The tradition of the Boar’s Head Festival goes back to Medieval England, where, it is said, on a cold Christmas Eve in the 14th century (or, perhaps, the 16th century—nobody is entirely sure), a university student was walking through the woods, lost in thought as he studied his copy of Aristotle. In the fading twilight a wild boar attacked the scholar, and the quick-thinking lad saved himself by ramming his book down the animal’s throat. The next day’s feast at Oxford featured a tasty treat: roast pork. It was the custom of the time to present the head of the animal to the hunter, but, in honor of the day, the Boar’s Head was brought into the dining hall and set before an effigy of the Christ Child, in thanksgiving for the young man’s life.
Over the years, the Boar’s Head ceremony was seen to represent God’s power to slay evil, and the tradition gradually melded with the tradition of Bringing in the Yule Log which took place around the same time of the year. Eventually, the celebrations combined and were held on the Feast of the Epiphany–the twelfth day of Christmas and end of the holiday season.
By the 19th century, the Boar’s Head and Yule Log Ceremony was no longer limited to the presentation of the head of a pig followed by a simple log: it was a festival during which every Christmas tradition and legend was acted out. Players dressed as the Three Kings came, bearing their gifts with young attendants in tow while a choir performed their song. Good King Wenceslaus appeared, singing his song of a cold Christmas morning. Jugglers, Mimes, Cooks, Shepherds, the Royal Baker, complete with 24 blackbirds in a giant pie, and, of course, actual Royalty–all were a part of a pageant that served as an unforgettable end to the time of Holiday merriment before the people had to return to their workaday lives.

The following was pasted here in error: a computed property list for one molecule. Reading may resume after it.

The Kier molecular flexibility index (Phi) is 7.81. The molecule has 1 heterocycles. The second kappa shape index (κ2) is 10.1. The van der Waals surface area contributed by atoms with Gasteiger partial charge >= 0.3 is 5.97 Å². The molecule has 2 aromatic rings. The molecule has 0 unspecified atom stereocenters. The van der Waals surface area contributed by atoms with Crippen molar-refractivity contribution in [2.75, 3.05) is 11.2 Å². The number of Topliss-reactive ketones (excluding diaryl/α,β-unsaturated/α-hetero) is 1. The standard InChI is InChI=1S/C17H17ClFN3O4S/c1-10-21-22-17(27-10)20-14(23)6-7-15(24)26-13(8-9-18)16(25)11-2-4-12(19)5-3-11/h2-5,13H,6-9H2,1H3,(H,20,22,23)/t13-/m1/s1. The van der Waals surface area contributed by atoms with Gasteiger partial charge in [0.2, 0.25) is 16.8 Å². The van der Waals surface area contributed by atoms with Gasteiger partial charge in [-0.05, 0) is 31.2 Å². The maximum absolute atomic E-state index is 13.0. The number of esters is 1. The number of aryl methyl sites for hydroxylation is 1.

The Boar’s Head Festival is performed in many places throughout the United States, but one of the most extravagant is at the Church of Bethesda-by-the-Sea in Palm Beach, Florida, where the people of that island don costumes that have been handed down for several generations and for a weekend become the denizens of Medieval England in an elaborate and unique celebration. They are joined by many members of the audience who don appropriate garb such as kilts and scholars’ robes. If you’re within driving distance, it’s well worth the effort to participate in this event–even if it’s only as a spectator.